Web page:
collaborative audio books
About a week and a half ago I stumbled onto AKMA's brilliant
to create an audio-book version of Lawrence Lessig's new book "
". Bloggers quickly signed up to the collaborative by claiming chapters to read in the posting's comments.
I arrived a bit late to the party, so I didn't get to read a chapter, although there is plenty of room for alternative voices and reads, but that's for later.
I'm a big believer in audio books and 'read' this way frequently. I just finished Dan Brown's '
The DaVinci Code
' in about 2 week's time of travelling to my morning radio show whilst listeing in the car. I use my iPod and the
, a snap-on fm-transmitter, so I can enjoy the reading on my car's stereo. It's also much safer.
I listen to lots of stuff on my iPod besides music and audio books. There are
and archives of old radio shows. There's even an
Downloading these files and getting them onto my iPod was a tedious task. Clicking and waiting for hundreds of megabytes to be transferred just doesn't cut the mustard. Not at least, from a broadcaster's perspective. I believe there is a market for subscription based audio and video. As long as it requires no intervention from the user other than clicking the play button for instantaneous playback.
come in. The concept results in a subscribable service that delivers new content to your news aggregator. Additional
gets it onto the desired playback system automatically.
This is how I receive a new verse from the bible every day on my iPod. It's always there for me in the morning when I take my iPod from it's dock. No intervention required on my part. The same process can be created with video files that are sent to a TiVo.
Today I created an
for the Free Culture audio-book project. Subscribing to it with an
enclosure aware aggregator
will download all the files you need to assemble the audio book.
A logical followup to this project would be more
audio books. These could be delivered in
as with the Free Culture feed, or they could be by subscription, where a new chapter is delivered daily. Regardless of your reading pace, the content will always be there when you are ready for it, not the other way around.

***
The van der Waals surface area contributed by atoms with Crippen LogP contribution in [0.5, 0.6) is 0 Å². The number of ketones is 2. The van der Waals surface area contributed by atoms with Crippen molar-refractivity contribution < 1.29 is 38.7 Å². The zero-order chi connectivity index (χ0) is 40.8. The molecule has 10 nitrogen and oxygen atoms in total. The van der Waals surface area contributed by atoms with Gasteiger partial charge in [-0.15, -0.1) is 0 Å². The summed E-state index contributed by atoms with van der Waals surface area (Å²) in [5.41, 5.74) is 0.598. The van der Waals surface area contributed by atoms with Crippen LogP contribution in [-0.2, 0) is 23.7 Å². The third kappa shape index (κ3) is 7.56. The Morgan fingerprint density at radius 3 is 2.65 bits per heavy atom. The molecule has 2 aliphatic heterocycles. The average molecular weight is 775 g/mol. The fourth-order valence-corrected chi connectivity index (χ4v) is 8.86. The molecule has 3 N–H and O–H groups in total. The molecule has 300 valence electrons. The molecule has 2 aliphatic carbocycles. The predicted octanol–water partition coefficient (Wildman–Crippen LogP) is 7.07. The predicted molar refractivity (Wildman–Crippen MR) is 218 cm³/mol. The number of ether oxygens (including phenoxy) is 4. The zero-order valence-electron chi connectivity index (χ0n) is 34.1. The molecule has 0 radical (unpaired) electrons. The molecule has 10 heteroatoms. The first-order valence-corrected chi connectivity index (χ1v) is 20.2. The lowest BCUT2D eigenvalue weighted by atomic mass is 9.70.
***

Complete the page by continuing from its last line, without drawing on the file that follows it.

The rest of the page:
Ofcourse non of this would have been possible without Lessig's gracious Creative Commons
This brings me to the
. A collaborative project that catalogues the texts of books that are old enough to qualify as a part of the
are 100 years old, but there are many extremely recognizable
. Many are classics that can still be enjoyed by new audiences today, as they have for decades. I was pleasantly surprised to find that the Tom Swift
, which i read a a kid, are now in the public domain.
The Free Culture audio-book experiment showed me how quickly and efficiently this type of content can be produced, I am certain the model can be replicated with content from Project Gutenberg and hope to discuss this concept with others at
rss enclosures growing
Andrew Cochran interviewed Dave Winer last year at a conference. A lot of the conversation is about "rss", specifically
. Fun to see this 22 meg file had already downloaded and was sitting there waiting for me in my iPod when I awoke.
Marcus wrote a
for me last year that takes an rss enclosure that ends with .mp3 and automagically adds it to a special iPod playlist once it's been downloaded.
I've also been testing
BitTorrent glue. Works as advertised!
journey to mars
A beautiful quicktime movie of the Spirit's journey to mars.
are they crooked?
there's a few folks subscribed to my payload channel. An enclosure for y'all today.